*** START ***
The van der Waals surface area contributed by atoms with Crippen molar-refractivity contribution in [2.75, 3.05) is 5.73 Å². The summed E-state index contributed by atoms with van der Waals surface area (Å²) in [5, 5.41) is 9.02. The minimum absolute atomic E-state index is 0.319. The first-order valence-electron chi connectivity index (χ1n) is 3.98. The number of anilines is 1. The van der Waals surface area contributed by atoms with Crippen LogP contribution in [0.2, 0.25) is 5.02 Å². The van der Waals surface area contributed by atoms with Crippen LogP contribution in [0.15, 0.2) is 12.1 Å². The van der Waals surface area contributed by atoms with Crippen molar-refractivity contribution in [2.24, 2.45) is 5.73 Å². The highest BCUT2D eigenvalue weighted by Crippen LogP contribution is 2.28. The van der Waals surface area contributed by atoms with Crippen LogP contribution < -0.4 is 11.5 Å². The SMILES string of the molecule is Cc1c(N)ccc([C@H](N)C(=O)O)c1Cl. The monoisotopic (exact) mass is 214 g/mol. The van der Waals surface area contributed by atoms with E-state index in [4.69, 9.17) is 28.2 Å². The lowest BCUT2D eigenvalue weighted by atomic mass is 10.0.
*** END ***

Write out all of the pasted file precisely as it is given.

The van der Waals surface area contributed by atoms with Crippen molar-refractivity contribution in [2.75, 3.05) is 5.73 Å². The summed E-state index contributed by atoms with van der Waals surface area (Å²) in [5, 5.41) is 9.02. The minimum absolute atomic E-state index is 0.319. The first-order valence-electron chi connectivity index (χ1n) is 3.98. The number of anilines is 1. The van der Waals surface area contributed by atoms with Crippen LogP contribution in [0.2, 0.25) is 5.02 Å². The van der Waals surface area contributed by atoms with Crippen LogP contribution in [0.15, 0.2) is 12.1 Å². The van der Waals surface area contributed by atoms with Crippen molar-refractivity contribution in [2.24, 2.45) is 5.73 Å². The highest BCUT2D eigenvalue weighted by Crippen LogP contribution is 2.28. The van der Waals surface area contributed by atoms with Crippen LogP contribution < -0.4 is 11.5 Å². The SMILES string of the molecule is Cc1c(N)ccc([C@H](N)C(=O)O)c1Cl. The monoisotopic (exact) mass is 214 g/mol. The van der Waals surface area contributed by atoms with E-state index in [4.69, 9.17) is 28.2 Å². The lowest BCUT2D eigenvalue weighted by atomic mass is 10.0.